‘At the moment when young people are considering their career strategy, they have typically made all of their life choices completely within supporting structures. Even having worked hard to get where they are, and even though things like class and race can mean that some have the cards stacked against them, it’s rare for young people to have substantially departed from supporting frameworks. Highschools have “college counselors” (not “dropout counselors”), scholarships and financial aid packages lead in a single direction, and university overlaps with internships —which then culminates largely in a series of “career fairs.” There is a tremendous amount of support for these decisions, and very little support for making any deviating choices.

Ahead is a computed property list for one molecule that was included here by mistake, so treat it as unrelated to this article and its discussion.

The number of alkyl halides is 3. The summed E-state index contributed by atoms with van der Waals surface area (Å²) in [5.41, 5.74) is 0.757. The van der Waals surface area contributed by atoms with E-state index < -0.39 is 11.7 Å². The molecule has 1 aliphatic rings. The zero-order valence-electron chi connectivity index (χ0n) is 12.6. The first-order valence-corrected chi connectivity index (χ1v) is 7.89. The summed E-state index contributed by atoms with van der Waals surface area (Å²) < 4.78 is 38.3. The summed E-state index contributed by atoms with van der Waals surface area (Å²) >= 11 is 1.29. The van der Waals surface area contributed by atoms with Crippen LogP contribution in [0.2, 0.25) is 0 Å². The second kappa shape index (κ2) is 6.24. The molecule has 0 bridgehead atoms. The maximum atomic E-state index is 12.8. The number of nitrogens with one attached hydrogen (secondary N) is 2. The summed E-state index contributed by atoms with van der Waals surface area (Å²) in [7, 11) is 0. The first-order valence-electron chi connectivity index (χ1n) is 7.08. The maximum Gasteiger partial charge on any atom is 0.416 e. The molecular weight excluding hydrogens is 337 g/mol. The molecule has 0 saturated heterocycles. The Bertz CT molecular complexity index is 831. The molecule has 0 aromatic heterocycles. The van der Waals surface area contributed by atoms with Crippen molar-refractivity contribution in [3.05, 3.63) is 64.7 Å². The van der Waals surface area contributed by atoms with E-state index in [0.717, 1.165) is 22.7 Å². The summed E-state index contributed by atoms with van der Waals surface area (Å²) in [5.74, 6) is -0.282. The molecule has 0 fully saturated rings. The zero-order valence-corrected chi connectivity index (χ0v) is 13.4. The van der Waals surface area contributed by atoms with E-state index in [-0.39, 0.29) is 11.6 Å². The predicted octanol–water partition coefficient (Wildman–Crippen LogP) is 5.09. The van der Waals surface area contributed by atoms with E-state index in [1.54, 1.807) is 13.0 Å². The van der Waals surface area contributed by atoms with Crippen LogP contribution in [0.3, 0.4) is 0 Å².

‘When we arrive at the ends of these funnels, it’s possible that the direction we’re facing is more a reflection of those structures than it is a reflection of ourselves. Self-determination in a moment like that can’t simply be about making a choice, it has to start with transforming the conditions that /constitute/ our choices. It requires challenging the “self” in “self-determination” by stepping as far outside of those supporting structures as possible, for as long as possible.

‘This is necessarily terrifying. I think a lot about a quote from Alfredo Bonanno, an anarchist and habitual bank robber, on the feeling of leaving prison: